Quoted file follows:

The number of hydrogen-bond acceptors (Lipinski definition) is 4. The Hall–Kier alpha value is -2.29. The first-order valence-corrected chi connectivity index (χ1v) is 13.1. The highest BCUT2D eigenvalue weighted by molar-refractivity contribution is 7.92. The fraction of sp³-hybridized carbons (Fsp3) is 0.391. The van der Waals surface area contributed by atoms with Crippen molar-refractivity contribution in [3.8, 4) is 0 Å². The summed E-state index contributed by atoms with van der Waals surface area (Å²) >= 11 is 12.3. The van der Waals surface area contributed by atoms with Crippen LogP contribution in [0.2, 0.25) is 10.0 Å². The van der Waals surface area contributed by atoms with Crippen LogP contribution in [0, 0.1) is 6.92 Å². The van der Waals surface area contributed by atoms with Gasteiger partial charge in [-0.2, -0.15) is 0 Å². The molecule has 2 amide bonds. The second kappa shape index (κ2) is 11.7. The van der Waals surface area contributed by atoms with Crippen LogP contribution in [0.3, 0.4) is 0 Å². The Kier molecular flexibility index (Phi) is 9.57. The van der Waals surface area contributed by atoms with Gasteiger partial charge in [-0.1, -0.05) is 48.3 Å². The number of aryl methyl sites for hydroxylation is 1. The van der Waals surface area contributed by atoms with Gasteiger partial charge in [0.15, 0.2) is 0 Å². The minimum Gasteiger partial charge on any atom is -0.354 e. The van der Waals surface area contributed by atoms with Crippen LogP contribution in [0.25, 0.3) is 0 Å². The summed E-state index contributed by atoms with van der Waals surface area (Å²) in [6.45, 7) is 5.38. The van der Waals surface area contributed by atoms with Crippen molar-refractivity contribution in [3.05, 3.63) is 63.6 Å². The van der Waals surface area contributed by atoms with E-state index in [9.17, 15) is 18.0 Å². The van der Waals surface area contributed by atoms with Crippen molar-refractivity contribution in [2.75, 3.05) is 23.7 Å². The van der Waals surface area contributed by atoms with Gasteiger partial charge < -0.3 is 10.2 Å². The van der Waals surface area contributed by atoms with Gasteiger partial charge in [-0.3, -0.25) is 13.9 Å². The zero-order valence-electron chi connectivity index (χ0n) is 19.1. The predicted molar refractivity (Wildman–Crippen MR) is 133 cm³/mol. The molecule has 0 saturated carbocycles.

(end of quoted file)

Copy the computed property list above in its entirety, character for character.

The number of hydrogen-bond acceptors (Lipinski definition) is 4. The Hall–Kier alpha value is -2.29. The first-order valence-corrected chi connectivity index (χ1v) is 13.1. The highest BCUT2D eigenvalue weighted by molar-refractivity contribution is 7.92. The fraction of sp³-hybridized carbons (Fsp3) is 0.391. The van der Waals surface area contributed by atoms with Crippen molar-refractivity contribution in [3.8, 4) is 0 Å². The summed E-state index contributed by atoms with van der Waals surface area (Å²) >= 11 is 12.3. The van der Waals surface area contributed by atoms with Crippen LogP contribution in [0.2, 0.25) is 10.0 Å². The van der Waals surface area contributed by atoms with Crippen LogP contribution in [0, 0.1) is 6.92 Å². The van der Waals surface area contributed by atoms with Gasteiger partial charge in [-0.2, -0.15) is 0 Å². The molecule has 2 amide bonds. The second kappa shape index (κ2) is 11.7. The van der Waals surface area contributed by atoms with Crippen LogP contribution in [0.3, 0.4) is 0 Å². The Kier molecular flexibility index (Phi) is 9.57. The van der Waals surface area contributed by atoms with Gasteiger partial charge in [-0.1, -0.05) is 48.3 Å². The number of aryl methyl sites for hydroxylation is 1. The van der Waals surface area contributed by atoms with Gasteiger partial charge in [0.15, 0.2) is 0 Å². The minimum Gasteiger partial charge on any atom is -0.354 e. The van der Waals surface area contributed by atoms with Crippen LogP contribution in [0.25, 0.3) is 0 Å². The summed E-state index contributed by atoms with van der Waals surface area (Å²) in [6.45, 7) is 5.38. The van der Waals surface area contributed by atoms with Crippen molar-refractivity contribution in [3.05, 3.63) is 63.6 Å². The van der Waals surface area contributed by atoms with E-state index in [9.17, 15) is 18.0 Å². The van der Waals surface area contributed by atoms with Crippen molar-refractivity contribution in [2.75, 3.05) is 23.7 Å². The van der Waals surface area contributed by atoms with Gasteiger partial charge < -0.3 is 10.2 Å². The van der Waals surface area contributed by atoms with Gasteiger partial charge in [-0.3, -0.25) is 13.9 Å². The zero-order valence-electron chi connectivity index (χ0n) is 19.1. The predicted molar refractivity (Wildman–Crippen MR) is 133 cm³/mol. The molecule has 0 saturated carbocycles.